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10 Proven Ways To Market Your Website
Website TrafficSo, you’ve taken the steps to create your company website…but what do you do now?
Now you face the challenge of actually bringing in new, qualified traffic. After all, that’s how you will make more sales and increase your customer base.
Check out these 10 ways you can pull in visitors to your website:
1. Search engine optimization
SEO is the process of increasing your website’s visibility in search engine’s organic results through optimizing your pages with the keyword phrases people are likely to search for. Think about it: when you search for something in Google, do you typically go beyond the first couple pages of results? Probably not, and neither will your potential customers.
Some popular ways to improve organic search results are through editing existing content, removing barriers to indexing activities of search engines (something we’ve been doing at Ciplex for a while and see this type of marketing as one of the highest return on investments) increasing the number of backlinks or inbound links (links your website receives from other webpages — which indicates the popularity or importance of your website).
SEO can be a time-consuming process initially, but it’s an important step towards getting more traffic and grabbing a top spot in search engines for your main keyword phrases. If you haven’t already optimized your website for search engines, it might take several months to see significant results with SEO.
2. Blogging and guest blogging
Offering free, original content on your site can help bring new visitors and set you apart from the competition. However, writing for other prominent blogs in your niche, is even more beneficial in generating traffic. By including a link to your website in your biography at the end of your guest post, you can draw in new visitors from a source that likely gets much more traffic than your current blog or website.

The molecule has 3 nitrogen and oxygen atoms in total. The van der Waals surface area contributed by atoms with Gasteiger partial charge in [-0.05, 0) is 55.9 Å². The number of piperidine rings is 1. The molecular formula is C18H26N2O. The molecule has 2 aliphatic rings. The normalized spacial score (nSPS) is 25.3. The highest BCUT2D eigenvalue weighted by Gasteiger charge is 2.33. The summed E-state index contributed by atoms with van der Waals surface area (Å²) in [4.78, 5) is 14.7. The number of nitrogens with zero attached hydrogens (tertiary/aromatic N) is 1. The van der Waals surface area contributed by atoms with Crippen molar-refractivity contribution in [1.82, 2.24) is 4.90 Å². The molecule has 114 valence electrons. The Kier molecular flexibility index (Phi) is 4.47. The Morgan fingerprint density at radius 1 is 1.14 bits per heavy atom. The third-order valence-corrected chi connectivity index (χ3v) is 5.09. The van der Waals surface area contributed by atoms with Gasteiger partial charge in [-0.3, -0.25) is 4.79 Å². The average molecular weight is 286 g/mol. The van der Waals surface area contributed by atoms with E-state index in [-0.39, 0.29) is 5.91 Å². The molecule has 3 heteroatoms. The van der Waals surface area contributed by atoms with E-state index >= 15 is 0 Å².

3. Pay per click (PPC)
Use PPC Internet advertising to bring in traffic to your website from search engines like Google. Here’s how it works: you pay a fixed price for every click your ad gets in the search engine, and your ultimate goal of the click is to convert that user in order to see a return on investment. With GoogleAdWords, there’s no spending requirement — you can set a budget of as little as five dollars a day or a maximum cost of ten cents for each click, for example. Your main focus should be conversion so you get the best ROI possible. Simply choose keyword phrases and the search engine will help you get your ad in front of your target market, wherever they might be looking on the Web.
Retargeting ads work by placing a tracking cookie on each of your visitor’s computers. Then, when they leave your site, they start seeing ads to come back. Using this type of advertising helps you reach visitors who leave without conversion — which is about 98 percent of all your traffic — and makes retargeting a valuable strategy in getting those visitors to come back and convert. You’ve already worked hard to get people there, but most leave…so get them to come back to make sure you’re not throwing away that money you’ve already spent.
5. Facebook ads
Millions of people use Facebook every day (they had 483 million daily active users in December 2011) and the average U.S. Facebook user spends eighthourspermonth on the site. And it’s not only popular with teenagers and college students — all types of demographics are now regular users of the social network. Additionally, according to a study from Nielsen, people are 68 percent more likely to remember seeing an ad with social context than without. Facebook ads can help you target people from a specific location, friends of your current fans, or even folks who “like” other pages, among other options such as age and interests. Plus, it’s a cost-effective way to bring in new traffic — you can set a daily budget, pay for clicks, or pay when people see your ad. Similar to Google AdWords, you’re piggybacking off of Facebook’s traffic in order to bring those visitors to your website.